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Cars > 55Stepside’s Garage > Blog > '79 Chevy truck brake problems


55Stepside’s Profile Photo


M –73
Charlotte, North Carolina
United States


'79 Chevy truck brake problems

By 55Stepside

I have been having problems with the brakes on my 79 Chevy truck. The right front brake almost locks up after I have driven it for a couple of miles. I have been told that it is water in the brake lines causing this. I was told to remove the master cylinder cap and open all bleed ports and let it gravity bleed as I add new fluid. I took the master cylinder cap off and removed the seal and it did have a lot of moisture under it. I bought a new seal and a gallon of brake fluid and have not had time to start the process. I would like to hear from the experts here on Motortopia to see if anyone has ever heard of this. Any input/suggestions would be greatly appreciated.


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Read comments on this blog post 1 – 10 of 12

gto_30’s Profile Photo
Apr 1, 2010 at 11:28 pm
I had the same problem in my camaro and i found that it was the brake line. It got slightly pinched when i put the motor in.
ricncars’s Profile Photo
Mar 21, 2010 at 1:40 am
the only reason it would even do that is you got air entering your brake system somewhere and tht would mean theres a crack or tear in your lines/ mabey the seal somewhere.
Bradnick’s Profile Photo
Feb 22, 2010 at 10:09 pm
Do not forget to check for a rotten hose line. It may be braking-down inside the hose and acting like a check valve causing the caliper to drag. The outside of the hose can look fine while the inside is coming apart. Good Luck. Brake Gremlin's
formulas7002’s Profile Photo
Feb 5, 2010 at 11:44 am
Hi Bill,

If you have water in the master cylinder, then it is can be, and probably is everywhere in the brake system. Most of the metal components in the system are iron - the brakes heat up as you drive, and that causes condensation, that is trapped in the sealed system and causes rust - works the same as the engine heat in your exhaust system rusting the pipe & muffler. That rust sediment works on the rubber seals in the various brake components like sandpaper, and will eventually tear them up.

In your case considering the age of the truck and that you are probably like most folks and just fix things as they fail, I would start out by getting a large can of dot 4 brake fluid (dot 4 has a higher boiling point so less condensation) and flush the system until the fluid is clear. Starting from the farthest point from the master cylinder PS wheel cylinder and working your way inward, ending with the DS front caliper. I know it seems funny to start by flushing the system - but you need to make sure the fluid is as free of sediment as possible to start off with.

Then I would take apart the offending caliper - and depending upon its condition I would repair or replace it, these days it is cheaper to replace it, unless you already have the proper hones to remove the rust from the caliper cylinder.

If it were my truck I would not stop there, I would put kits in the rear wheel cylinders or replace them, if you can afford to do that, then bleed the system, making sure that not only the air is out of the system - but that the fluid is completely clear of sediment.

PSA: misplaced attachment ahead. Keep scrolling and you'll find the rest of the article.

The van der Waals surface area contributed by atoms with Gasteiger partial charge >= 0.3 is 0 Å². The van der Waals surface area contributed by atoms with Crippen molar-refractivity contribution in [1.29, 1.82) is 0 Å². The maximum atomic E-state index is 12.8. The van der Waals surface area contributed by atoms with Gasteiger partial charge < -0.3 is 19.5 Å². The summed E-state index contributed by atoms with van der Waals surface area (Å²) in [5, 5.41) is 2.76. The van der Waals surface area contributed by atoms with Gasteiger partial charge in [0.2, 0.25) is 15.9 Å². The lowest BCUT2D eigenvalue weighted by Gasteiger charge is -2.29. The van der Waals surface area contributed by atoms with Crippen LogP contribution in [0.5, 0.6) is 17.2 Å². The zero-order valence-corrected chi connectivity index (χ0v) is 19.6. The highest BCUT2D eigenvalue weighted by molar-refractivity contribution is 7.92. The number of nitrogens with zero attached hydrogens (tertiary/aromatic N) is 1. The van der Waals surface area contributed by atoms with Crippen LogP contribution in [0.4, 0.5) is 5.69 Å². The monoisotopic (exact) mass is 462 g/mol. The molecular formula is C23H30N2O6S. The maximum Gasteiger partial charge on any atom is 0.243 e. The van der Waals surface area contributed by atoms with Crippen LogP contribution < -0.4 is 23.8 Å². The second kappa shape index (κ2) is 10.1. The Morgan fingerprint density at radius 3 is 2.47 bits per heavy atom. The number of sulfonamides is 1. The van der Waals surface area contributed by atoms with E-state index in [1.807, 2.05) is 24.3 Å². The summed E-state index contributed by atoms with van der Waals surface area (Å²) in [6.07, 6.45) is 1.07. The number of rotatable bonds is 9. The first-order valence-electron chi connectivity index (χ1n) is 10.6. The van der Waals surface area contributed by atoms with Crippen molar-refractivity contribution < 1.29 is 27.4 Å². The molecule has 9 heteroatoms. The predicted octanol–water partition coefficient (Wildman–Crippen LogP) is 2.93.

My dad had a saying about brakes..."If your car won't start - that is an inconvenience. If your car won't stop - you've got a PROBLEM". Never skimp on your brake system, always use the best parts, and be thorough.

That's my two cents,

55Stepside’s Profile Photo
Feb 3, 2010 at 6:49 am
I would like to thank everyone who replied to this post. I am sooooooo lucky to have such great friends who are willing to step up and help me on this problem. A great group of folks here on Motortopia.

TerryO’s Profile Photo
Feb 2, 2010 at 8:27 am
Bill...before taking anything apart I would start by frushing the brake lines. Crank it up, starting with the rear right, rear left, front right, front left. Have someone pump while you bleed at each wheel while keeping an eye on and topping off the master cyl.
I read somewhere that brake fluid prolonged temperature cycle fluctuation from normal use causes it to have water like viscosity eventually. It's worth a try before breaking out the tools and tearing into the rebuild mode.
Flywheel401’s Profile Photo
Jan 30, 2010 at 11:19 pm
Hi Stepside, if you have water in ther than you most likely have rust ,Rebuild caliper if possible, or get a rebuilt/new unit. Check brake hose for internal damage ,that will also lock them up,by acting like a check valve ,bench bleed master cylinder than brakes. Bleed RR, LR, RF ,LF. adjust rear brakes. Good Luck !
LowRanchero’s Profile Photo
Jan 26, 2010 at 8:47 am
More than likely the caliper piston is sticking. Water may have caused it but I doubt just changing the fluid will fix it. I would change the fluid and clean the caliper piston(s) on both sides. It may work for the short haul if your lucky. You should be able to clean it without removing the brake line. However, you'll need to remove the caliper from the mounting bracket to get to the piston. I've done it before and it worked for a while. Good luck.
papabear5969’s Profile Photo
Jan 26, 2010 at 8:31 am
I had that problem on a 94 chevy that I own, I replaced the brake caliper and it still did it. I ended up changing the brake line and it stopped, the brake line had a weak spot and it was collapsing. Don't know if that helps but good luck.
twhotrod1968’s Profile Photo
Jan 26, 2010 at 5:59 am
just keep doing what your doing if that doesn't work try new pads

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